Student presentations in ELEC/COMP513
by Lin Zhong, January 2018
Are not the pleasures of the affections greater than the pleasures of the senses? And are not the pleasures of the intellect greater than the pleasures of the affections? Is not knowledge a true and only natural pleasure, whereof there is no satiety? by Francis Bacon (In Praise of Knowledge)
Goal of your presentation
- Get the audience to learn something interesting.
- Get the audience to think.
- Make the audience feel good, like a good movie or a hearty meal.
- The aspect radio must be 4 by 3 because of the screen in the classroom
- Use the simpliest, most boring design possible for slide (so that you can focus on content)
- white background, black font by default.
- Slide title should be on the top.
- No PowerPoint or Keynote animation. Your slides should work in PDF.
- There must be slide numbers, except the title slide
- There must be an outline slide soon after the title slide
- The last slide must have the most important point you want the audience to take away with. "Thank you" or "Questions?" cannot be there.
- The goal of your presentation is NOT to faithfully summarize the materials (papers) that you are presenting.
- Focus on the interesting materials.
- Share YOUR opinions/insights (instead of staying safe by talking about obvious, agreeable things)
- Feel free not to include any material.
- Do not limit to just the materials (papers). You should read broadly and place the work in context, both historical and latest developments.
- There must be structure. Your presentation should not be a bag of materials. What is the single most important point you want audience to walk away with? What are the supporting materials? How does this point break down into subpoints? Your presentation cannot be a bag of points. How are these points related? Taken collectively, do they say something bigger, higher?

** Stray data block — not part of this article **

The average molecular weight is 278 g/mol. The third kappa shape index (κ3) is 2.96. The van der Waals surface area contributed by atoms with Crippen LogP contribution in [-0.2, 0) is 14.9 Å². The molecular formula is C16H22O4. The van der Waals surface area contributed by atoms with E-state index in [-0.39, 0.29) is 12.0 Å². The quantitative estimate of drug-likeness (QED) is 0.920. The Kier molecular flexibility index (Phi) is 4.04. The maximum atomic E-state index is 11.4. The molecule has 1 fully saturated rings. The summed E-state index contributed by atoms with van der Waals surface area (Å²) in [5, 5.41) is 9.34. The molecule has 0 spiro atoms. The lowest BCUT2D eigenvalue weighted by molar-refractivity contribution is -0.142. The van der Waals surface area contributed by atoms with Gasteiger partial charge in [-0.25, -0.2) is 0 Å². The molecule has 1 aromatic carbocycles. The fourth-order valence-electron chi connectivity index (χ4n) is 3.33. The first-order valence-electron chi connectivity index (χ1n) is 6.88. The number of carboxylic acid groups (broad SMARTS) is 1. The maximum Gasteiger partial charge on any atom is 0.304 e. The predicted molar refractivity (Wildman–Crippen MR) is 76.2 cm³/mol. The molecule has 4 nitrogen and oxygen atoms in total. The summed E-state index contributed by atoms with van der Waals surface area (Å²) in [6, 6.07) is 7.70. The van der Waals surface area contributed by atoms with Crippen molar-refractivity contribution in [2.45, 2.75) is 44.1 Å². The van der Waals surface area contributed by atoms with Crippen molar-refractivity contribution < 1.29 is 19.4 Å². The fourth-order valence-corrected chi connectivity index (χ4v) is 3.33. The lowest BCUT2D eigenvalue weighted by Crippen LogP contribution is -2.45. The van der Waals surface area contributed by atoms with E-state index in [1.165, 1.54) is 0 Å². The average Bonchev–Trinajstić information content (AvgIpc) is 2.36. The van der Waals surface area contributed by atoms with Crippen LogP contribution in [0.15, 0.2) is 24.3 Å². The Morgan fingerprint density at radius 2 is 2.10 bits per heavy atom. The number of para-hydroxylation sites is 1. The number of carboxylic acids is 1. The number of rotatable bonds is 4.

- There must be depth. Some materials shall be covered deeper than others.
- Make sure you have a point to make when you include an equation.
- You do not include equations just to show off that you know math.
- Minimize the use of equations. When using an equation, presenting its simpliest form. For a good example, think about an otherwise blank slide with E=MC2 at its center.
- Bring your own clicker.
- Do not read slides. They are visual assistance to your presentation, not books.
- Do not rush. Pace your presentation. Use pauses to give audience time to digest, to ask questions
- Do not point at the slide. If you find yourself needing to point to a slide, you need to revise that slide.
- The default center of audience attention should be you, not the screen. The screen provides visual assistance to your presentation, instead of you providing narrative assitance to the screen.
- Keep eye contact with audience
- Use proper body languages, to, e.g., engage audience (to ask questions and reflect on what you just said), and show your opinions.
- The title of slide should be the point of the slide.
- A slide should only have a single point. If a slide can be broken into multiple slides, it should be.
- A slide shall not have more than seven lines of text
- A text line shall not have more than seven words
- A slide shall not have more than one figure. When you find you have to place more than one into a slide, think about: (i) are these figures redundant so that you reall should only show one? (ii) Are these figures better redrawn (or merged) into one? (iii) Is it better to show them over multiple slides, instead of jammed in one.